4. Omenn, Gilbert;Lane, Lydie; Overall,Christopher;Corrales, Fernando;Schwenk, Jochen;Paik, Young-Ki; Van Eyk, Jennifer;Pennington, Stephen;Snyder, Michael; Baker, Mark; Deutsch, Eric. Progress on Identifying and Characterizing the Human Proteome: 2018-2019 Metrics from the HUPO Human Proteome Project.
  5. Jang, K. H., Yoon, H. N., Lee, J., Yi, H. et al., Liver disease-associated keratin 8 and 18 mutations modulate keratin acetylation and methylation. FASEB J. 33, 9030-9043 (2019).  PMID: 31199680
  6. Kopylov, A. T., Ponomarenko, E. A., Ilgisonis, E. V., Pyatnitskiy, M. A. et al., 200+ Protein Concentrations in Healthy Human Blood Plasma: Targeted Quantitative SRM SIS Screening of Chromosomes 18, 13, Y, and the Mitochondrial Chromosome Encoded Proteome. J. Proteome Res. 18, 120-129 (2019).  PMID: 30480452
  7. Paik, Y. K., Lane, L., Kawamura, T., Chen, Y. J. et al., Launching the C-HPP neXt-CP50 Pilot Project for Functional Characterization of Identified Proteins with No Known Function. J. Proteome Res. 17, 4042-4050 (2018).  PMID: 30269496
  8. Gilbert S. Omenn,Lydie Lane,Christopher M. Overall,Fernando J. Corrales, Jochen M. Schwenk, Young-Ki Paik, Jennifer E. Van Eyk, Siqi Liu, Michael Snyder, Mark S. Baker, and Eric W. Deutsch. J. Proteome Res. 2018, 17, 4031−4041 Progress on Identifying and Characterizing the Human Proteome: 2018 Metrics from the HUPO Human Proteome Project.

  9. Toward Completion of the Human Proteome Parts List: Progress Uncovering Proteins That Are Missing or Have Unknown Function and Developing Analytical Methods. J. Proteome Res. 2018, 17, 4023−4030

  10. Theo Klein, Ulrich Eckhard,Antoine Dufour,†Nestor Solis, and Christopher M. Overall. Proteolytic CleavageMechanisms, Function, and “Omic” Approaches for a Near-Ubiquitous Posttranslational Modification. Chem. Rev. 2018, 118, 1137−1168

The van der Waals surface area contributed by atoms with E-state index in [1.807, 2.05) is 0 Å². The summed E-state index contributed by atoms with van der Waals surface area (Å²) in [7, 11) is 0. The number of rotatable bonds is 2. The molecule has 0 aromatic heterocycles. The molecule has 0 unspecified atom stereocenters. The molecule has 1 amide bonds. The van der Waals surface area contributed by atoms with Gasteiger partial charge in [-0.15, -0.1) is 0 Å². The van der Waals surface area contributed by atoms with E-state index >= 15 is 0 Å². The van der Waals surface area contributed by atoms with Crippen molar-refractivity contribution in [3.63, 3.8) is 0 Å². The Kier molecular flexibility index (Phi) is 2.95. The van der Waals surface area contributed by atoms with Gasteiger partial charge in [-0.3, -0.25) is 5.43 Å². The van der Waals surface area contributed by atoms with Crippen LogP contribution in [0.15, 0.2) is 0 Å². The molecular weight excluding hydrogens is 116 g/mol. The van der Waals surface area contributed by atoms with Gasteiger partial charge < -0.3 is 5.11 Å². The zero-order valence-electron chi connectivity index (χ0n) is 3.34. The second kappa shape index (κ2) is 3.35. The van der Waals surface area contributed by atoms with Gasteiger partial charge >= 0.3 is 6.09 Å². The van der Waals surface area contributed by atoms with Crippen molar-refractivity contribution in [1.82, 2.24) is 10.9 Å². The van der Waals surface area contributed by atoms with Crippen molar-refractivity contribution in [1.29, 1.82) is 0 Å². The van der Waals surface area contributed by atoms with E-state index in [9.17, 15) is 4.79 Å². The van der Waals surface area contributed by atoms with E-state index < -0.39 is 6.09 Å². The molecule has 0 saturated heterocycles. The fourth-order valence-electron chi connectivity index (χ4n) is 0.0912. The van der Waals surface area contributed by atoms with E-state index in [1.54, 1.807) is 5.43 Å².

11. Nikolaus Fortelny, Christopher M. Overall, Paul Pavlidis & Gabriela V. Cohen Can we predict protein from mRNA levels? Nature 509, 582–587 (2014); doi:10.1038/nature13319: 27 July 2017 | VOL 547 | NATURE | e 1 9
  12. Paik, Y. K., Omenn, G. S., Hancock, W. S., Lane, L. & Overall, C. M., Advances in the Chromosome-Centric Human Proteome Project: looking to the future. Expert Rev Proteomics 14, 1059-1071 (2017).  PMID: 29039980
  13. Paik, Y. K., Overall, C. M., Deutsch, E. W., Van Eyk, J. E. & Omenn, G. S., Progress and Future Direction of Chromosome-Centric Human Proteome Project. J. Proteome Res. 16, 4253-4258 (2017).  PMID: 29191025
  14. Lee, J. Y., Lee, H. K., Park, G. W., Hwang, H. et al., Characterization of Site-Specific N-Glycopeptide Isoforms of α-1-Acid Glycoprotein from an Interlaboratory Study Using LC-MS/MS. J. Proteome Res. 15, 4146-4164 (2016).  PMID: 27760464
  15. Park, G. W., Hwang, H., Kim, K. H., Lee, J. Y. et al., Integrated Proteomic Pipeline Using Multiple Search Engines for a Proteogenomic Study with a Controlled Protein False Discovery Rate. J. Proteome Res. 15, 4082-4090 (2016).  PMID: 27537616
  16. Eric W. Deutsch,Christopher M. Overall,Jennifer E. Van Eyk, Mark S. Baker,Young-Ki Paik,Susan T. Weintraub,Lydie Lane,Lennart Martens,Yves Vandenbrouck,Ulrike Kusebauch, William S. Hancock, Henning Hermjakob, Ruedi Aebersold, Robert L. Moritz,and Gilbert S. Omenn. Human Proteome Project Mass Spectrometry Data Interpretation Guidelines 2.1. (2016) J. Proteome Res. 2016, 15, 3961−3970

  17. Gilbert S. Omenn, Lydie Lane, Emma K. Lundberg, Ronald C. Beavis, Christopher M. Overall, and Eric W. Deutsch. Metrics for the Human Proteome Project 2016: Progress on Identifying and Characterizing the Human Proteome, Including Post-Translational Modifications. J. Proteome Res. 2016, 15, 3951−3960 

  18. Cho, J. Y., Lee, H. J., Jeong, S. K., Kim, K. Y. et al., Combination of Multiple Spectral Libraries Improves the Current Search Methods Used to Identify Missing Proteins in the Chromosome-Centric Human Proteome Project. J. Proteome Res. 14, 4959-4966 (2015).  PMID: 26330117

  19. C.H. Borchers, J. Kast, L.J. Foster, K.W.M. Siu, C.M. Overall, T.A. Binkowski,W.H. Hildebrand, A. Scherer, M. Mansoor, P.A. Keowni. The Human Proteome Organization Chromosome 6 Consortium: Integrating chromosome-centric and biology/disease driven strategies Journal of Proteomics 100 (2014) 60 – 67

  20. Paik, Y. K. & Hancock, W. S., Uniting ENCODE with genome-wide proteomics. Nat. Biotechnol. 30, 1065-1067 (2012).  PMID: 23138303

  21. Paik, Y. K., Jeong, S. K., Omenn, G. S., Uhlen, M. et al., The Chromosome-Centric Human Proteome Project for cataloging proteins encoded in the genome. Nat. Biotechnol. 30, 221-223 (2012).  PMID: 22398612

  22. Na, K., Lee, M. J., Jeong, H. J., Kim, H. & Paik, Y. K., Differential gel-based proteomic approach for cancer biomarker discovery using human plasma. Methods Mol. Biol. 854, 223-237 (2012).  PMID: 22311764

  23. Legrain, P., Aebersold, R., Archakov, A., Bairoch, A. et al., The human proteome project: current state and future direction. Mol. Cell Proteomics 10, M111.009993 (2011).  PMID: 21742803